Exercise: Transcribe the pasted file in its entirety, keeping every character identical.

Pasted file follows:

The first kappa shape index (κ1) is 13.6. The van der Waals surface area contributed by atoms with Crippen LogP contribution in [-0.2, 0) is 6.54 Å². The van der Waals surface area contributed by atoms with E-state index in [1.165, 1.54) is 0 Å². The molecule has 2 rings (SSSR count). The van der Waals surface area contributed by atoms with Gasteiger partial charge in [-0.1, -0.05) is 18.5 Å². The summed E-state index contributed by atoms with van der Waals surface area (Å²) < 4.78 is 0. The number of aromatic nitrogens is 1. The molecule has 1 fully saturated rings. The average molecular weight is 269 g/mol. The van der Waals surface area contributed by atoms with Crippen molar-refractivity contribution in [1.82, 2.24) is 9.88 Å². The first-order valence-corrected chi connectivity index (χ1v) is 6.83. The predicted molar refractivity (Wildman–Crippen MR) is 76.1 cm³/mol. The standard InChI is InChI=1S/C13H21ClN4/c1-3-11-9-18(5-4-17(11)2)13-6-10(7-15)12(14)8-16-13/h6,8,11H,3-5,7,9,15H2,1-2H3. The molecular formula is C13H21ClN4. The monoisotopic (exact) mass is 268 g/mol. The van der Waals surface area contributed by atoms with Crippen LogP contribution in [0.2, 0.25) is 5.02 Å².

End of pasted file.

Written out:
The first kappa shape index (κ1) is 13.6. The van der Waals surface area contributed by atoms with Crippen LogP contribution in [-0.2, 0) is 6.54 Å². The van der Waals surface area contributed by atoms with E-state index in [1.165, 1.54) is 0 Å². The molecule has 2 rings (SSSR count). The van der Waals surface area contributed by atoms with Gasteiger partial charge in [-0.1, -0.05) is 18.5 Å². The summed E-state index contributed by atoms with van der Waals surface area (Å²) < 4.78 is 0. The number of aromatic nitrogens is 1. The molecule has 1 fully saturated rings. The average molecular weight is 269 g/mol. The van der Waals surface area contributed by atoms with Crippen molar-refractivity contribution in [1.82, 2.24) is 9.88 Å². The first-order valence-corrected chi connectivity index (χ1v) is 6.83. The predicted molar refractivity (Wildman–Crippen MR) is 76.1 cm³/mol. The standard InChI is InChI=1S/C13H21ClN4/c1-3-11-9-18(5-4-17(11)2)13-6-10(7-15)12(14)8-16-13/h6,8,11H,3-5,7,9,15H2,1-2H3. The molecular formula is C13H21ClN4. The monoisotopic (exact) mass is 268 g/mol. The van der Waals surface area contributed by atoms with Crippen LogP contribution in [0.2, 0.25) is 5.02 Å².